Black-ish: Pilot
September 24, 2014 9:44 PM - Season 1, Episode 1 - Subscribe

Advertising exec Dre looks forward to a promotion that would make him the first African American senior vice president at his firm in the premiere of this family sitcom, but he worries that there is a price to pay for his success when his son Andre Jr. announces that for his 13th birthday he's converting to Judaism in order to have a Bar Mitzvah like all his friends.
posted by mathowie (8 comments total)
Oh man, I really wanted to like this, as I love all the actors in it, but being a pilot and being a rare primetime show where race plays a big part, it kind of spent too much time on world-building about race before getting to any real plot. I suspect follow-up episodes will be more straightforward affairs, so I still have high hopes for this. The comedy even in the pilot is a big edgier than what ABC normally does so I think it could be something really great later in the season.
posted by mathowie at 10:09 PM on September 24, 2014 [2 favorites]

It was a setting up episode but I like that they're bringing in the fantasy element with the tour bus scene for whimsy, and Fishburne was so great - the moment with the foot shot and squealing kids was good. They have good chemistry.
posted by viggorlijah at 4:39 AM on September 25, 2014

The first 15 seconds was the highlight of the episode. Jesus Walks to start off was a good choice. Just like when 8 mile started off with Shook Ones, beginning with a classic track works for me. But this show has an uphill climb if it's going to not turn into a complete mess.

The "Urban" amazement at the beginning, the scary black man color show that resulted in him getting flipped off (psst, Dave Chappelle already did this joke in Killing them softly), the breakfast conversation, the whole field hockey vs basketball conversation, Andre vs Andy, the black SVP thing that reminds of Boomerang, the "down white boy" thing, and just on and on and on and on.

I mean they call this out in the intro with the tourists looking at them like they are a novelty, and I realize this is a pilot, and I also know what it's like to have race be a factor in multiple interactions per day, but the grape soda thing, the african ceremony, the 'You think OJ did it!' joke, the joke about them not being black enough, not because they weren't eating chicken, but because it wasn't fried chicken - I mean come on. The coworker asking him about how a black guy would say something, the boss coming to his office, the bromitzvah, it was just too much. I just hope it was pilot weirdness, and that every episode won't be every 30 seconds on some black people do this and white people do this. It had more the feel of a cheesy customer service training film than of a tv show. Just a pointless watch of a pilot.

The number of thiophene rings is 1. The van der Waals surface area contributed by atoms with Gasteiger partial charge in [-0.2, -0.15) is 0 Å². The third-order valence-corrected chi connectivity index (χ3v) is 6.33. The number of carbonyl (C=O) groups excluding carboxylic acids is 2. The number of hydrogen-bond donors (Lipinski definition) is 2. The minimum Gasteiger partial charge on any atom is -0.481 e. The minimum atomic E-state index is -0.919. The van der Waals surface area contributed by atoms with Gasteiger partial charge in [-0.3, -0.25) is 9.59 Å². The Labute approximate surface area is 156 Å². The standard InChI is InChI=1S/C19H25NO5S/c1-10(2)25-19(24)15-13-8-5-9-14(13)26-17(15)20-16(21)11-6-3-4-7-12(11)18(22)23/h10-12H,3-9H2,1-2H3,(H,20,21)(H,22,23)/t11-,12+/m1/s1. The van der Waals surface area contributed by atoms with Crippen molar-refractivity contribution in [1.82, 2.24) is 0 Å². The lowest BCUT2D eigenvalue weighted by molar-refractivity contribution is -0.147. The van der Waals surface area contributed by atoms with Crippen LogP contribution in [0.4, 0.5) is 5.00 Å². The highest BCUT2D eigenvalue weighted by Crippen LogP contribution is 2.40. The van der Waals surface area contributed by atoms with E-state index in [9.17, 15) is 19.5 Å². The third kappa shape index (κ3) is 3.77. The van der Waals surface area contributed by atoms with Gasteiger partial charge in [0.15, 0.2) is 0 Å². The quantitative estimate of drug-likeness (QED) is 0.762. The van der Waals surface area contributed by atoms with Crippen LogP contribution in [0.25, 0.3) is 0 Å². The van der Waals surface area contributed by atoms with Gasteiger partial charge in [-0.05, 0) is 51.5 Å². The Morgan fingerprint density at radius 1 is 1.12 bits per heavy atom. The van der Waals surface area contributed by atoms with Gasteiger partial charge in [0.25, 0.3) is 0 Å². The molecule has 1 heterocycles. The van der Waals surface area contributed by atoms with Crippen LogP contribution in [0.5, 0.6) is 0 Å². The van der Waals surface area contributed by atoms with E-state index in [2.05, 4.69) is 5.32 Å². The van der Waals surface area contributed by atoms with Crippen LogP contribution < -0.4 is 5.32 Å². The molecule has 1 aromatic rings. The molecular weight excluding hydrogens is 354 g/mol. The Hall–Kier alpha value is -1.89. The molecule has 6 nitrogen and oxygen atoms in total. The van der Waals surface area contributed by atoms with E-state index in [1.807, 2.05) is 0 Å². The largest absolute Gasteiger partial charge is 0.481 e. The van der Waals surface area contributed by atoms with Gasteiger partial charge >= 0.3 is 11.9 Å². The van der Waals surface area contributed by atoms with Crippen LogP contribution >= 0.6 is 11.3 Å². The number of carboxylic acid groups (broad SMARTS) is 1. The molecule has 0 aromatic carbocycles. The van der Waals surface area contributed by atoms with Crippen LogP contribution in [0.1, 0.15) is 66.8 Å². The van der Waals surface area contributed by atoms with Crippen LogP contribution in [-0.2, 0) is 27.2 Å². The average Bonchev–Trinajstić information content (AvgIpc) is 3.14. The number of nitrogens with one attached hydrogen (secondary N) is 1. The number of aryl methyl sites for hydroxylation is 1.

On another front, so Tracee Ellis-Ross is a doctor, but let me guess, we're rarely going to see her actually doing anything but being in scrubs, aren't we? I guess even the Cosby show was largely guilty of this, because I can think of Cliff's patients but I can't easily come up with times we saw Clair in a courtroom or talking about cases. But that was 30 years ago. We'd better not meet all Anderson's colleagues and have everything centered around him and never see her in a hospital, or doing surgeries.

I realize Anthony Anderson and Tracee Ellis-Ross have to live, but dang. You know the best thing about this whole show might be the kids, who seem to not only not want to participate in whatever their parents are getting into, but seem not want to participate in whatever the show is doing as well. It's like the kids were pulled out of school to be on this show and they'd rather not be. It's kind of funny. I'm not even going to start in on Furious Styles Gumpin one liners in between trips to the race track.
posted by cashman at 8:33 AM on September 25, 2014

I thought this was pretty decent for a pilot episode. I thought all of the actors were good and I am willing to at least give it a chance for a few episodes.
posted by bove at 9:07 AM on September 25, 2014

I enjoyed this. It's always interesting to see parents trying to figure out how to both give their children better lives and the same life, simultaneously. It also reminds me some of Suburgatory, being at a point where the dad realizes that his kids are happy there and freaking out about what that means. It's always hard to judge a show by it's pilot, but I'm still in.

I'm okay with some things being over the top in a comedy and I'm thrilled to have another comedy actually talk about race*. I'm not sure this needed to be the second show* this week to use the term "bro mitzvah" though. "Stand right there and experience your roots!"

*The Mindy Project
posted by Margalo Epps at 11:37 AM on September 25, 2014

According to press reports, the "bro mitzvah" thing is based on Anderson's son: